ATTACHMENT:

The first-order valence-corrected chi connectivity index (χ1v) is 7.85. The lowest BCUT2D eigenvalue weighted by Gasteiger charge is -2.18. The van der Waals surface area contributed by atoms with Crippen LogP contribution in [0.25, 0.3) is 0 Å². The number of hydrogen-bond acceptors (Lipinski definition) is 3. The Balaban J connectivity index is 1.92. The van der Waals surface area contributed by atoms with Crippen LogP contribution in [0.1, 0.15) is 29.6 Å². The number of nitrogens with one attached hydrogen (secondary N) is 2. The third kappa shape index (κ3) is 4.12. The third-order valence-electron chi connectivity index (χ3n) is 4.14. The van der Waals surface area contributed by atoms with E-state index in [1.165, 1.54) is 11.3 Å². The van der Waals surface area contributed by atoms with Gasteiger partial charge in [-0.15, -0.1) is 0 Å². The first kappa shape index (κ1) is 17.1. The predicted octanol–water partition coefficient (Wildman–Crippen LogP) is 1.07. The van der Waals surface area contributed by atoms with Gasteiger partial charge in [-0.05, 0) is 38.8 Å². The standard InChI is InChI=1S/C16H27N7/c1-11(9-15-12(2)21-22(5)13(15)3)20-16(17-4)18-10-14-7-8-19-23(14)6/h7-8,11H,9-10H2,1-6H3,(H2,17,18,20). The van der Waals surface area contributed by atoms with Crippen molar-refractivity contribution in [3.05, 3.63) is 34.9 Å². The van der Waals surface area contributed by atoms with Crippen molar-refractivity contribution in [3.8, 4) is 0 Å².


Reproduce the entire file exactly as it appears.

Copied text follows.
The first-order valence-corrected chi connectivity index (χ1v) is 7.85. The lowest BCUT2D eigenvalue weighted by Gasteiger charge is -2.18. The van der Waals surface area contributed by atoms with Crippen LogP contribution in [0.25, 0.3) is 0 Å². The number of hydrogen-bond acceptors (Lipinski definition) is 3. The Balaban J connectivity index is 1.92. The van der Waals surface area contributed by atoms with Crippen LogP contribution in [0.1, 0.15) is 29.6 Å². The number of nitrogens with one attached hydrogen (secondary N) is 2. The third kappa shape index (κ3) is 4.12. The third-order valence-electron chi connectivity index (χ3n) is 4.14. The van der Waals surface area contributed by atoms with E-state index in [1.165, 1.54) is 11.3 Å². The van der Waals surface area contributed by atoms with Gasteiger partial charge in [-0.15, -0.1) is 0 Å². The first kappa shape index (κ1) is 17.1. The predicted octanol–water partition coefficient (Wildman–Crippen LogP) is 1.07. The van der Waals surface area contributed by atoms with Gasteiger partial charge in [-0.05, 0) is 38.8 Å². The standard InChI is InChI=1S/C16H27N7/c1-11(9-15-12(2)21-22(5)13(15)3)20-16(17-4)18-10-14-7-8-19-23(14)6/h7-8,11H,9-10H2,1-6H3,(H2,17,18,20). The van der Waals surface area contributed by atoms with Crippen molar-refractivity contribution in [3.05, 3.63) is 34.9 Å². The van der Waals surface area contributed by atoms with Crippen molar-refractivity contribution in [3.8, 4) is 0 Å².